Sammy's Reviews > Wish You Well

Wish You Well by David Baldacci
Rate this book
Clear rating

's review
Jun 09, 2007

really liked it
bookshelves: b-the-good

Not going to lie, I didn't really have high expectations for this book. Perhaps if I didn't it wouldn't have been as good as I thought it was. You know how that happens? You set yourself up for something really great and then end up being disappointed when it's not as good as you thought it was going to be? Well, whatever, with Wish You Well I was not disappointed.

The only problem with the book was that it was a little clichéd at times, not a big deal, but a little annoying. Most common cliché was that whenever she was angry or upset Lou would shout/say/cry her final impacting statement and then take off running. That also leads me into how the kids themselves were walking clichés it seemed. I don't know if Baldacci had been around a lot of young people because his interpretations just seemed to be diluted copies of how other people have written kids.

I believe the main audience for this book would be women and/or young adults, but I wouldn't let that deter you men from reading this. The whole book contains messages that transcend all age and gender boundaries.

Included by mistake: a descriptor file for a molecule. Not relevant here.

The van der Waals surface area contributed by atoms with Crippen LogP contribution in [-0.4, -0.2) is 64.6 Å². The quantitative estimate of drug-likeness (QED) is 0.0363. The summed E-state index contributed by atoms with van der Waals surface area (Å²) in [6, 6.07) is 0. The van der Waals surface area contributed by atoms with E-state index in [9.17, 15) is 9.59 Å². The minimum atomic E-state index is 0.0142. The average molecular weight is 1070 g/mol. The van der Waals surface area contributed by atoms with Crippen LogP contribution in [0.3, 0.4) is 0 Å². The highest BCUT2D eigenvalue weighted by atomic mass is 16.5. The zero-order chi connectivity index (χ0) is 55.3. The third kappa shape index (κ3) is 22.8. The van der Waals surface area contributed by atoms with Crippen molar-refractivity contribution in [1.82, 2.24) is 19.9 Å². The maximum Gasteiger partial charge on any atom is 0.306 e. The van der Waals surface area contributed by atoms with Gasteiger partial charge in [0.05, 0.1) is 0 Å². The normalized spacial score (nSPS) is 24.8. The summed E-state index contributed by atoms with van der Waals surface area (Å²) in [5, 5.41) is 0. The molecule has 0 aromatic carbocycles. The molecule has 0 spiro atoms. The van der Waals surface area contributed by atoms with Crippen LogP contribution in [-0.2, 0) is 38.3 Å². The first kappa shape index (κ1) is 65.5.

Large font, small pages, and short chapters could classify this book as a quick, yet moving, beach read. One thing Baldacci hoped to accomplish was to make readers interested in seeking out their own unique stories hidden in their family history. That's one of the most important messages in the novel, cherishing what's truly important and lasting not the fleeting, shallow joys of today.

Overall? Good, easy, enjoyable read.
5 likes · flag

Sign into Goodreads to see if any of your friends have read Wish You Well.
Sign In »

Comments (showing 1-1 of 1) (1 new)

dateDown arrow    newest »

message 1: by Ching (last edited Aug 25, 2016 01:00PM) (new) - rated it 5 stars

Ching Borres I bought this book because of the author without thinking what would be the story of due to nice cover. I admit it i cried in the middle of the story and at the end.

Does this makes the book nice one?

back to top